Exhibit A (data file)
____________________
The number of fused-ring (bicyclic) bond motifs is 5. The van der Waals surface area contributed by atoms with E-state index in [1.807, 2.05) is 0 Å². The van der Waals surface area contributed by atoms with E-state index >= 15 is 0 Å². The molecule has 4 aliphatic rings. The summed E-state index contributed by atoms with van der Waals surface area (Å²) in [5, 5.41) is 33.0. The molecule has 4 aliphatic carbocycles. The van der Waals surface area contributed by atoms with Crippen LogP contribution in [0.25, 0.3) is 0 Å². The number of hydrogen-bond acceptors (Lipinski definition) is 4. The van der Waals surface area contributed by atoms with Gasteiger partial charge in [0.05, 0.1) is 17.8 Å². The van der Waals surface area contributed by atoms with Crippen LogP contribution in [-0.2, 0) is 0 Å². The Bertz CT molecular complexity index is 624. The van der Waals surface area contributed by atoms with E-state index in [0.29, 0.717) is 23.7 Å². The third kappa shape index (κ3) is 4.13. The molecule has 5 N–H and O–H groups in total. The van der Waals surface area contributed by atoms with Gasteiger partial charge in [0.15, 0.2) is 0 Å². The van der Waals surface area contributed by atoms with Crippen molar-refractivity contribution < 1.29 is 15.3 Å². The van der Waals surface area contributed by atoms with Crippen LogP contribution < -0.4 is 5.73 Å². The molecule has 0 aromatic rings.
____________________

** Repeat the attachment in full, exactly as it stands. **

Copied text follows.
The number of fused-ring (bicyclic) bond motifs is 5. The van der Waals surface area contributed by atoms with E-state index in [1.807, 2.05) is 0 Å². The van der Waals surface area contributed by atoms with E-state index >= 15 is 0 Å². The molecule has 4 aliphatic rings. The summed E-state index contributed by atoms with van der Waals surface area (Å²) in [5, 5.41) is 33.0. The molecule has 4 aliphatic carbocycles. The van der Waals surface area contributed by atoms with Crippen LogP contribution in [0.25, 0.3) is 0 Å². The number of hydrogen-bond acceptors (Lipinski definition) is 4. The van der Waals surface area contributed by atoms with Gasteiger partial charge in [0.05, 0.1) is 17.8 Å². The van der Waals surface area contributed by atoms with Crippen LogP contribution in [-0.2, 0) is 0 Å². The Bertz CT molecular complexity index is 624. The van der Waals surface area contributed by atoms with E-state index in [0.29, 0.717) is 23.7 Å². The third kappa shape index (κ3) is 4.13. The molecule has 5 N–H and O–H groups in total. The van der Waals surface area contributed by atoms with Gasteiger partial charge in [0.15, 0.2) is 0 Å². The van der Waals surface area contributed by atoms with Crippen molar-refractivity contribution < 1.29 is 15.3 Å². The van der Waals surface area contributed by atoms with Crippen LogP contribution < -0.4 is 5.73 Å². The molecule has 0 aromatic rings.